Guidelines for Working with Creative Hopelessness

person standing between giant doors

This blog is an excerpt from Learning ACT, 2nd ed. by Steven C. Hayes, PhD, Robyn Walser, PhD, and Jason B. Luoma, PhD 

The idea in creative hopelessness work is to validate clients’ actual experience of control, not working to validate the emotions they’re experiencing, and to suggest that the social messages they’ve been given might be incorrect, rather than that clients are incorrect. So before the end of a session, be sure to establish that you’re suggesting that the agenda is hopeless, not that the client is hopeless.

Note that the “creative” piece in creative hopelessness refers to an openness that comes when clients finally abandon needless experiential control and turn their attention to living a life that aligns with their chosen values. After all, the goal is not to create a feeling of hopelessness or belief in hopelessness; in fact, this process often creates a hopeful feeling. The goal is simply to speed the process of abandoning what isn’t working (Hayes et al., 2012).

When clients fully contact the unworkability of old control agendas, they may feel lost or confused because the path they’ve been on no longer seems viable. This isn’t a negative sign; it’s a sign that old control behaviors are beginning to fall away. Occasionally, clients might feel upset or angry at this point, with a sense that they’ve been tricked by life or by the clinician.

If so, you might validate this saying something like, “It makes sense that you’d feel upset after putting so much effort into something with so little payoff.”

In order to forestall potential self-blame, you might say, “It isn’t your fault that you fell into this hole. These were the tools you were given by society. But what if it’s the case that much of what we’re taught to do with our painful emotions and thoughts can actually make things worse? What if it’s the case that the things your mind tells you to do might actually get you more stuck?”

Other common reactions, which may not require a specific response, include clients slowing down or being more thoughtful, periods of silence, a sense of lightness in the room, laughter, and a start-and-stop quality to clients’ speech, as if they’re catching habitual patterns of thinking.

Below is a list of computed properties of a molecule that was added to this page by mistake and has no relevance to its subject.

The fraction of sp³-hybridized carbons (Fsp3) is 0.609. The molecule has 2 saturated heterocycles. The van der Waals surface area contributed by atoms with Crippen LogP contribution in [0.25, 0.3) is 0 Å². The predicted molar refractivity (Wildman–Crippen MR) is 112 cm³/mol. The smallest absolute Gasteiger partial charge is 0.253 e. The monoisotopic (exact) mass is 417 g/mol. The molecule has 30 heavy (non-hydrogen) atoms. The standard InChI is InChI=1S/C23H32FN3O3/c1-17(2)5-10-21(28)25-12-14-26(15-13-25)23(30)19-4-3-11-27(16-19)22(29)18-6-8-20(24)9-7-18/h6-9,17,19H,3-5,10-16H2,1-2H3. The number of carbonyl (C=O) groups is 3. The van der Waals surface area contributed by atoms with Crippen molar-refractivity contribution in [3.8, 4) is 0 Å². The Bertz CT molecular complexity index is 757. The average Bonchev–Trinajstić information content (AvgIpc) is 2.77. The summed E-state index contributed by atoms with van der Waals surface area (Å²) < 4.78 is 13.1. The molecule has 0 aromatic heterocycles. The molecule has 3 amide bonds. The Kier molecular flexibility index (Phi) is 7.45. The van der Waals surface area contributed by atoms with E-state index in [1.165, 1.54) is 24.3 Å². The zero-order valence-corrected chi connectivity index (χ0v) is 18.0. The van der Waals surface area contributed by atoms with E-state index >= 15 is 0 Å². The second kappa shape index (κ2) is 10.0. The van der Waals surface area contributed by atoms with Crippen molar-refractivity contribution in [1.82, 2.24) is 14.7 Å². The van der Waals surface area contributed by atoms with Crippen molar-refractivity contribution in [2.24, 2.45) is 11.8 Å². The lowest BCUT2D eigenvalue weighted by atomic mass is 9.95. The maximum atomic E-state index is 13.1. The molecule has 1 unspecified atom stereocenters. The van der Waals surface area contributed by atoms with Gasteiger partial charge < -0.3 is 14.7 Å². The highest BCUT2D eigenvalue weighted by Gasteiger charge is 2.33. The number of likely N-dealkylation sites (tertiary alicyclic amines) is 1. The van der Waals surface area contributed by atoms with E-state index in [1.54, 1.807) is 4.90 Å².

Because creative hopelessness is such an important piece of both the up-front and the ongoing work in acceptance and commitment therapy (ACT), and because it typically begins early in therapy, we have additional key guidelines to share.

A common mistake on the part of therapists is trying to convince clients that avoidance isn’t working or that they must give up their agenda of experiential control.

Another is that therapists may try to push clients further than they’re currently ready to go. It’s essential that the client’s experience be the absolute arbiter.

Creative hopelessness will only function as it should if the confrontation is between the client’s system of experiential control (the mind) and the client’s actual experience, not between the therapist and the client. The therapist is simply there to guide the process of helping clients examine their own experience and determine whether the solutions their minds have been putting forward have actually worked as they were supposed to, or whether their experience has shown otherwise.

Another common therapist misstep at this point is getting caught up in the content of what clients say. For example, therapists may assume that a seemingly logical or healthy solution should be supported, without exploring its actual function. In this case, a therapist might encourage a depressed client to exercise more (a seemingly healthy behavior in depression) without knowing whether exercise functions primarily as avoidance for that client. So remember that the target of acceptance is undermining behaviors that serve as experiential avoidance, which is defined based on function, not form.

See also: How Avoiding Emotions Keeps Them at High Intensity

In the example of exercise, a psychologically flexible route forward might involve either more exercise or less—more if this behavior is linked to values, and less if it’s linked to avoidance.

Responding based on content is especially tempting if strategies the client has tried are similar—in form—to ACT methods (e.g., mindfulness meditation). However, the purpose is not to endorse formally correct methods; it is to explore the functional impact of any and all solutions and let go of anything that isn’t working. Typically, what isn’t working is clients’ cognitive entanglement with their mind and the resulting control agenda, which may not be easily seen or logical.

Clients’ experience is the biggest ally in determining the function of their behavior.

Finally, we want to be clear that creative hopelessness isn’t about a one-time, all-or-nothing shift in behavior; it’s about establishing the possibility of an approach other than control—in this moment, the next moment, and then the next moment. It’s about helping clients see that each moment of existence offers an opportunity to say yes to their experience, feeding the vitality of a values-based life, rather than continuing down the path of experiential avoidance.